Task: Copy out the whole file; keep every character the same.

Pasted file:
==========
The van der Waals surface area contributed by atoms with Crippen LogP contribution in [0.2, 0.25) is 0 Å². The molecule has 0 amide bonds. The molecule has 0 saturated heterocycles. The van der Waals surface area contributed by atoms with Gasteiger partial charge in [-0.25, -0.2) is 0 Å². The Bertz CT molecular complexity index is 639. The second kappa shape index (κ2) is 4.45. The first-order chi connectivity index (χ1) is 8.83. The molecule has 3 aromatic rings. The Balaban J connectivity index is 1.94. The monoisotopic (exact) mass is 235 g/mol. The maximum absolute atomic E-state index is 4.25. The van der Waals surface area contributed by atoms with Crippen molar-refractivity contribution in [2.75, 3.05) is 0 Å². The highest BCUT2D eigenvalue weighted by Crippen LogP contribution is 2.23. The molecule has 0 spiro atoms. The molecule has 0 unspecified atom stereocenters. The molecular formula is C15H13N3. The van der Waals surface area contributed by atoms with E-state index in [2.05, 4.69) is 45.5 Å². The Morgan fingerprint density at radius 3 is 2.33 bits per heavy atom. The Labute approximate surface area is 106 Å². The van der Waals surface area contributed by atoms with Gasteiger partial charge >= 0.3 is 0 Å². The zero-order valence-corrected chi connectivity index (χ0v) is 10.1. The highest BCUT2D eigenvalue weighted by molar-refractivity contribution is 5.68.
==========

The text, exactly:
The van der Waals surface area contributed by atoms with Crippen LogP contribution in [0.2, 0.25) is 0 Å². The molecule has 0 amide bonds. The molecule has 0 saturated heterocycles. The van der Waals surface area contributed by atoms with Gasteiger partial charge in [-0.25, -0.2) is 0 Å². The Bertz CT molecular complexity index is 639. The second kappa shape index (κ2) is 4.45. The first-order chi connectivity index (χ1) is 8.83. The molecule has 3 aromatic rings. The Balaban J connectivity index is 1.94. The monoisotopic (exact) mass is 235 g/mol. The maximum absolute atomic E-state index is 4.25. The van der Waals surface area contributed by atoms with Crippen molar-refractivity contribution in [2.75, 3.05) is 0 Å². The highest BCUT2D eigenvalue weighted by Crippen LogP contribution is 2.23. The molecule has 0 spiro atoms. The molecule has 0 unspecified atom stereocenters. The molecular formula is C15H13N3. The van der Waals surface area contributed by atoms with E-state index in [2.05, 4.69) is 45.5 Å². The Morgan fingerprint density at radius 3 is 2.33 bits per heavy atom. The Labute approximate surface area is 106 Å². The van der Waals surface area contributed by atoms with Gasteiger partial charge >= 0.3 is 0 Å². The zero-order valence-corrected chi connectivity index (χ0v) is 10.1. The highest BCUT2D eigenvalue weighted by molar-refractivity contribution is 5.68.